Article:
Posted by: fnanbe | November 27, 2017

Hashtag Activism: More Than Just Slacktivism Organizing

In the article entitled ‘Media Ecology and Hashtag Activism: Kaleidoscope’, the authors explore the world of hashtag activism and the negative and positive effects of this media ecology. The author approached this perspective of Hashtag activism through the unique metaphorical lens of a Kaleidoscope.

Hashtag Activism is Digital solidarity. The usage of hashtags on platforms like Instagram and Twitter allow people across the world to communicate about important social and political issues and sometimes respond beyond the virtual world by organizing movements. Without Hashtags Activism, movement like #BlackLivesMatter would have remained an idea in Oakland, California and wouldn’t have transpired into the movement it is today. The article made mention of the ‘Die-ins’ in response to the shooting of Michael Brown in Ferguson. I remember vividly exploring this hashtag on Instagram and the photos of demonstrations that accompanied it. I was powerful so I decided to participate on my college campus.

In section entitled ‘Kaleidoscope Turn: Beautiful and Interesting’, the authors reflect on popular hashtags of the past couple of year, many of which were a distant memory to me. As I thought back on my engagement with some of these hashtags, I remember being emotional and provoked by the issue – I ‘shared’ and participated in conversations. But for some hashtag movements, that was the extent of my participation; a share and a few dozen ‘likes’. The article says that being ‘superficially’ involved helps the reputation of the movement. If this is the case, is slacktivism actually activism or are there levels to becoming an activist?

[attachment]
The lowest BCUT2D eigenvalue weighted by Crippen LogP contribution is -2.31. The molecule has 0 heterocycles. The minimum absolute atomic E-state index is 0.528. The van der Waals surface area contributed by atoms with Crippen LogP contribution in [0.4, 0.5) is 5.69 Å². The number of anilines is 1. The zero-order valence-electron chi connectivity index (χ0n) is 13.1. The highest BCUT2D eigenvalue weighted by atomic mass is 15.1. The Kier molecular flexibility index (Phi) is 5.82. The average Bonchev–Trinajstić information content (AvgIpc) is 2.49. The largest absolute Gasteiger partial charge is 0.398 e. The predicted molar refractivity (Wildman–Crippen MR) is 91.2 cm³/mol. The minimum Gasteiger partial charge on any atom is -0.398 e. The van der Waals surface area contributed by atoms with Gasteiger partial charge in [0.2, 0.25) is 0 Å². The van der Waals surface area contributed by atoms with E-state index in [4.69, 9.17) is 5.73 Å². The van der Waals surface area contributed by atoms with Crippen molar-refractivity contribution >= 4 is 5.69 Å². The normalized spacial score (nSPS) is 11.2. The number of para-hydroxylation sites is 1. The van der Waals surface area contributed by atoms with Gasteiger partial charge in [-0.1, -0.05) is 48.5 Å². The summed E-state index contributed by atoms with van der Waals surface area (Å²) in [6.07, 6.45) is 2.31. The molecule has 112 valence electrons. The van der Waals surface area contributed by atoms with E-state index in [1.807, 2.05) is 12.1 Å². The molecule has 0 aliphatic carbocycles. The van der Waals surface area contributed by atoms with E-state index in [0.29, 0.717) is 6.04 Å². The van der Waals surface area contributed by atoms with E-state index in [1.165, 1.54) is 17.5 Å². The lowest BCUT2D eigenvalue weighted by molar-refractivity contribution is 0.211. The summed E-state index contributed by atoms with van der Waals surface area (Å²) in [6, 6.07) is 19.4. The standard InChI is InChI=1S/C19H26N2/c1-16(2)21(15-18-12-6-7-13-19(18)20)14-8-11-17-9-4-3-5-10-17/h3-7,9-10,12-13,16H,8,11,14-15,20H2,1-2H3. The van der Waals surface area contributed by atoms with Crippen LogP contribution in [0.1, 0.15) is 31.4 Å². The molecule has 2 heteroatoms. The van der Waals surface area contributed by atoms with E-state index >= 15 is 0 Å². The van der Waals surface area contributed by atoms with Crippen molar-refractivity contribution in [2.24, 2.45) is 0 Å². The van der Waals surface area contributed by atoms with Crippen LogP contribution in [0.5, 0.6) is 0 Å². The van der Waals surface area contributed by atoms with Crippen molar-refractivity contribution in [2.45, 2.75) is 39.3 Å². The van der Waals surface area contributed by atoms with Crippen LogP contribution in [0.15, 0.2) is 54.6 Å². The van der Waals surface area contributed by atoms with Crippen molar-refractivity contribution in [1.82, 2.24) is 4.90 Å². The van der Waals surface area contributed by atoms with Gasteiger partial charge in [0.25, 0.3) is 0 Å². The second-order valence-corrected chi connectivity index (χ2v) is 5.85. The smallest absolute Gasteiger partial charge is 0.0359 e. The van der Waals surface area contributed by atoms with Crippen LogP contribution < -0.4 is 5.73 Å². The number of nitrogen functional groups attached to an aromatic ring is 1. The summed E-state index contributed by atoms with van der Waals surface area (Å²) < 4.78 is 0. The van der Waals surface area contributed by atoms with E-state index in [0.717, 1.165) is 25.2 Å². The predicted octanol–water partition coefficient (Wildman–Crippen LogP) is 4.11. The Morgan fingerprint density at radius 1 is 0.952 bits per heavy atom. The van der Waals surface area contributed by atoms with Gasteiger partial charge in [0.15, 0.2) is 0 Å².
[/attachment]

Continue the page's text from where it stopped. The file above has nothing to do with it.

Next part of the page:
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Responses

  1. Slacktivism gets a bad rap for, well– being a slacker’s way of social activism. Of course, the existence of slacktivism does not in any way hinder traditional activism, if anything, it supplements it by spreading awareness, awakening the interest and potential active participation in others who would otherwise be unaware, and strengthening the relevance of the movement with the sheer power of numbers and organization that social media brings.


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